John A. Muckstadt
School of Operations Research and Industrial Engineering

John A. Muckstadt: Research Interests

My research interests lie in the areas of manufacturing systems, supply chain and logistics systems, production control and inventory theory and practice. The goal is to develop mathematical and simulation models to study the behavior of these systems and to identify optimal and effective operating policies. Presently we are working on several research problems.

First, we have been studying supply chain problems in the process industries. These are large scale systems involving many production and distribution stages. There are several research objectives. We want to model the effect of uncertainty in these systems on production and distribution decisions. We also want to show how to quantify the economic benefits of collaboration in the systems. Finally, we are exploring methods for solving the large-scale problems. This requires devising various types of aggregation and decomposition approaches for finding good, if not optimal, solutions. These activities are supported by the NSF and Aspen technology.

Second, we are examining several so-called service parts problems. These are parts that are used to repair automobiles, aircraft, copying machines, computers, refinery equipment, etc. We are developing mathematical and simulation models that address a wide range of strategic, tactical, and operational issues faced in a variety of application areas. These systems are very large, consisting, in some instances, of thousands of stocking locations which provide access to hundreds of thousands of parts to customers. Some of the issues being studied are as follows: what should the topology of the network be; what parts should be stocked at each location to provide given levels of service; how should available stock be allocated throughout the resupply network; and, for repairable parts, how should repair facilities be sized, located, and operated. The goal is to develop computationally tractable methods for solving these problems. This research is sponsored by General Motors and XELUS.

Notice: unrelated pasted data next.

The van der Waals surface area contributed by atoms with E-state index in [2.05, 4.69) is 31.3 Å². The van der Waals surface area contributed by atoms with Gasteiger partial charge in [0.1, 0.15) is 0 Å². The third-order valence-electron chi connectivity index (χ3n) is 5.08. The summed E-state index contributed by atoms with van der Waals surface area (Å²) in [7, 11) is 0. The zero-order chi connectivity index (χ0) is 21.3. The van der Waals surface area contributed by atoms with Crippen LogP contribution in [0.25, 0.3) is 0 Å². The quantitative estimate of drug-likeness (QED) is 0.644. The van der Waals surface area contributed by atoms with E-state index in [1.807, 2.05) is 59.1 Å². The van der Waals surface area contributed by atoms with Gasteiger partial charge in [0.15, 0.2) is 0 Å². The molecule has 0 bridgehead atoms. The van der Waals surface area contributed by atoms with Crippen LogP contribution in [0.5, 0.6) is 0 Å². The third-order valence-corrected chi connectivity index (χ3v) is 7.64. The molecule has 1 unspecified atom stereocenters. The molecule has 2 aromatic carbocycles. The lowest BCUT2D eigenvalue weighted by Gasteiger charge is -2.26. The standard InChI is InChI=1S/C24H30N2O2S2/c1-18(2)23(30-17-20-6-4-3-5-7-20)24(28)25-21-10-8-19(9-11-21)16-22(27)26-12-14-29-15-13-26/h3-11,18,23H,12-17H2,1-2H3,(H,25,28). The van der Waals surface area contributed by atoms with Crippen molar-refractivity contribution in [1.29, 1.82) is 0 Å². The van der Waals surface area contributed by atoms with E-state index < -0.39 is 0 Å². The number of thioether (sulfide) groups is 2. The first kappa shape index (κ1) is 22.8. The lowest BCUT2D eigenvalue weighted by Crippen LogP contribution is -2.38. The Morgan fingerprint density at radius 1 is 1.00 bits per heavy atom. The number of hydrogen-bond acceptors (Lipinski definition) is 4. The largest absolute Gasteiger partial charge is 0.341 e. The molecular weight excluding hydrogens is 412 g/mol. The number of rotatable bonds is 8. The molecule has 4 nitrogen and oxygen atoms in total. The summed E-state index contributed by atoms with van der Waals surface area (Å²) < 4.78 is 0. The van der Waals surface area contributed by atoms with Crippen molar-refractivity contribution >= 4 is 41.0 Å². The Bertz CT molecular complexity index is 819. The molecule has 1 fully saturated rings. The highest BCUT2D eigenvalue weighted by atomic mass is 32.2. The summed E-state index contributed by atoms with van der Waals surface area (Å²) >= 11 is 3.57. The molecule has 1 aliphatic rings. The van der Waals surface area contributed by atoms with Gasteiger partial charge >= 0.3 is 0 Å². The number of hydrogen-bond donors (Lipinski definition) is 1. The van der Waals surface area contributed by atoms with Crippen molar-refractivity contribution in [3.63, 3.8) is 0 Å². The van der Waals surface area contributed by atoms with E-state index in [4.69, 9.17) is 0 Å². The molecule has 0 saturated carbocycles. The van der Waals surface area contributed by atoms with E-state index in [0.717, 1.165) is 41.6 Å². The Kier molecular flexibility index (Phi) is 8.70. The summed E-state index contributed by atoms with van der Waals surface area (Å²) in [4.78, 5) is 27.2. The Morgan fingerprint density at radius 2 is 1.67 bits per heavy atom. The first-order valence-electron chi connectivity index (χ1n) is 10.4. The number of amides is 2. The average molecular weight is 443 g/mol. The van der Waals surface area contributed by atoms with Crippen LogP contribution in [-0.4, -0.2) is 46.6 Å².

Third, we are examining a purely theoretical inventory control problem. A two-echelon system is being studied. Demands occur at the lowest level, called a retailer. If stock is on hand, the demand is satisfied; otherwise the demand is lost. The retailer locations periodically place orders on the central warehouse location, which, in turn, places orders on an external supplier. The central warehouse satisfies the retailer orders, if it can. There are replenishment lead times in the system. The goals of the research are to identify characteristics of an optimal policy, establish the behavior of cost functions, examine the effectiveness of simple order-up-to policies, and to construct algorithms for finding solutions to the various optimization problems that have been constructed.

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